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Mitt Romney’s top economic adviser: Timothy Geithner is lying

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The top economic adviser to Mitt Romney's presidential campaign has accused former Treasury Secretary Timothy Geithner of lying in his new book about a private discussion the two had during the 2012 race.

R. Glenn Hubbard, who served as Mr. Romney's adviser for his 2008 and 2012 campaigns, said Mr. Geithner lied about a discussion in which Mr. Hubbard supposedly endorsed raising taxes, Politico reported.

"He's going to go out and say what he wants," Mr. Hubbard told the paper. "It just happens to be a lie."

Mr. Geithner claims in his book, "Stress Test: Reflections on Financial Crises," released Monday, that Mr. Hubbard complained to him at an Economic Club of New York dinner that the Obama administration was not endorsing the Simpson-Bowles deficit-reduction plan.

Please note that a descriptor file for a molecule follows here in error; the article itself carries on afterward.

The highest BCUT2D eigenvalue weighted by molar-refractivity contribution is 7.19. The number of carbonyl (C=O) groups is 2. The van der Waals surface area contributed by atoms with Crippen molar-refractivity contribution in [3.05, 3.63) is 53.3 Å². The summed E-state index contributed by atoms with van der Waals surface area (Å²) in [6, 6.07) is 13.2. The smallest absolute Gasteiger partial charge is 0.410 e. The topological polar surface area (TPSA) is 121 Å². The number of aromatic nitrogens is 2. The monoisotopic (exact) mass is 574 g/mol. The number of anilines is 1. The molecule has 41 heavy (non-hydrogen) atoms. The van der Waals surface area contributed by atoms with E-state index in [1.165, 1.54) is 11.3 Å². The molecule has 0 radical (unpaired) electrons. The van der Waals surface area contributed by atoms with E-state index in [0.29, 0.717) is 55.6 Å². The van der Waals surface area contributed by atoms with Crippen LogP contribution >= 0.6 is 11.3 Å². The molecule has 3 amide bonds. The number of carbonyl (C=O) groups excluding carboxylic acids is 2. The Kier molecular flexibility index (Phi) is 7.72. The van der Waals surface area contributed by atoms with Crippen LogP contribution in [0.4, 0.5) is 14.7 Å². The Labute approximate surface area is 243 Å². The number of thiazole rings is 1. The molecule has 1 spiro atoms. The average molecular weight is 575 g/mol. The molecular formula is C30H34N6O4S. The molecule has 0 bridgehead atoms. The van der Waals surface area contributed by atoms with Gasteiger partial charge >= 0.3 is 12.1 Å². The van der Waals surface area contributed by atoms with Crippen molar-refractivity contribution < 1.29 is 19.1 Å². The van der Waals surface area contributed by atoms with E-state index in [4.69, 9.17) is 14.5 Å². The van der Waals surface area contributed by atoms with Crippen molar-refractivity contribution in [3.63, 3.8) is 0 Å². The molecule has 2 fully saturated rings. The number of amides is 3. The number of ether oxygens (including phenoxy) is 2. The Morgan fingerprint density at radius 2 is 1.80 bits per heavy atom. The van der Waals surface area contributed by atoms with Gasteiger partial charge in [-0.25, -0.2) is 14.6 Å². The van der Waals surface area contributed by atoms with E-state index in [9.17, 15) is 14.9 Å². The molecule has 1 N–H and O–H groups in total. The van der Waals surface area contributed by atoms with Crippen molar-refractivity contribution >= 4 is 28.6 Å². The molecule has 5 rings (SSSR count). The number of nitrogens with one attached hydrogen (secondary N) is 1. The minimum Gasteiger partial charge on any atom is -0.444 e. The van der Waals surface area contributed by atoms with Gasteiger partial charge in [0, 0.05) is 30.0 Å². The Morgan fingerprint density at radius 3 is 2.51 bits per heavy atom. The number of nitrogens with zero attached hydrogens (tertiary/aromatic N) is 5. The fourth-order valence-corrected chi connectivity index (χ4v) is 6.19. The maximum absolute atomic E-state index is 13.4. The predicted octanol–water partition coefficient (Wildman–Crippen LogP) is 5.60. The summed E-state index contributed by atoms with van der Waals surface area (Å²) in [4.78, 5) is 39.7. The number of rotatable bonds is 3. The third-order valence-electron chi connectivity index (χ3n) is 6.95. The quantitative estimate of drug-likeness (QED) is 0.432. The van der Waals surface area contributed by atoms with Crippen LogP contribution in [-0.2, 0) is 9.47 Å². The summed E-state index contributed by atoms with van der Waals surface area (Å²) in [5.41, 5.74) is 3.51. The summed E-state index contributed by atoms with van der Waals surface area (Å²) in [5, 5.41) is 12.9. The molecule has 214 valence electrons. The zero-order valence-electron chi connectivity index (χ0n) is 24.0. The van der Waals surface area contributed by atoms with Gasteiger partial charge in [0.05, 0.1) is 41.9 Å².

"When you guys are willing to raise taxes, we can talk about Simpson-Bowles," Mr. Geithner reportedly told Hubbard.

"Well, of course we have to raise taxes," Mr. Hubbard reportedly responded. "We just can't say that now."

Mr. Hubbard told Politico on Sunday that Mr. Geithner "is making it up."

"It's pretty simple. It's not true," he said. "I was asking him something like, how can Romney's plan be off base because it's essentially the Bowles-Simpson structure and Bowles-Simpson actually raises revenue."

"But I wasn't suggesting that we're trying to raise taxes," he said. "We believed that with our numbers, we would not have to [raise taxes] ... It's a misunderstanding or either that, he's just lying. But it's not true."

Mr. Geithner's spokeswoman Jenni LeCompte told Politico that the former treasurer stands by his account of the conversation with Mr. Hubbard.

"Mr. Geithner's memory on this exchange is crystal clear," she said.

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